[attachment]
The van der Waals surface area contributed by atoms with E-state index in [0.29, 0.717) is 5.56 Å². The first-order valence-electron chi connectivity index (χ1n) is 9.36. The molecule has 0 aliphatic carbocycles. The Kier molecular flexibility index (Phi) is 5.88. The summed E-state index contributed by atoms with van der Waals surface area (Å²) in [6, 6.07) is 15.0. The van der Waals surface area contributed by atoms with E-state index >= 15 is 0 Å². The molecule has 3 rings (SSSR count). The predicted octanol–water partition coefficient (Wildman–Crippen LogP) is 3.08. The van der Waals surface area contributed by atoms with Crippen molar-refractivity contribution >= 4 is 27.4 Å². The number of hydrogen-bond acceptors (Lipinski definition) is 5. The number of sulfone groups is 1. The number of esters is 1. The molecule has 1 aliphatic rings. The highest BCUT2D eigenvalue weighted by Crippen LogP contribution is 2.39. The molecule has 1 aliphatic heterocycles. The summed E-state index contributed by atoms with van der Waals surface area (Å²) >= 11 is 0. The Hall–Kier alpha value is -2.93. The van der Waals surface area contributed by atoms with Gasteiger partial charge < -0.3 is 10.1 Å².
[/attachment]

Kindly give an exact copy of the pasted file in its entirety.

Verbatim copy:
The van der Waals surface area contributed by atoms with E-state index in [0.29, 0.717) is 5.56 Å². The first-order valence-electron chi connectivity index (χ1n) is 9.36. The molecule has 0 aliphatic carbocycles. The Kier molecular flexibility index (Phi) is 5.88. The summed E-state index contributed by atoms with van der Waals surface area (Å²) in [6, 6.07) is 15.0. The van der Waals surface area contributed by atoms with E-state index >= 15 is 0 Å². The molecule has 3 rings (SSSR count). The predicted octanol–water partition coefficient (Wildman–Crippen LogP) is 3.08. The van der Waals surface area contributed by atoms with Crippen molar-refractivity contribution >= 4 is 27.4 Å². The number of hydrogen-bond acceptors (Lipinski definition) is 5. The number of sulfone groups is 1. The number of esters is 1. The molecule has 1 aliphatic rings. The highest BCUT2D eigenvalue weighted by Crippen LogP contribution is 2.39. The molecule has 1 aliphatic heterocycles. The summed E-state index contributed by atoms with van der Waals surface area (Å²) >= 11 is 0. The Hall–Kier alpha value is -2.93. The van der Waals surface area contributed by atoms with Gasteiger partial charge < -0.3 is 10.1 Å².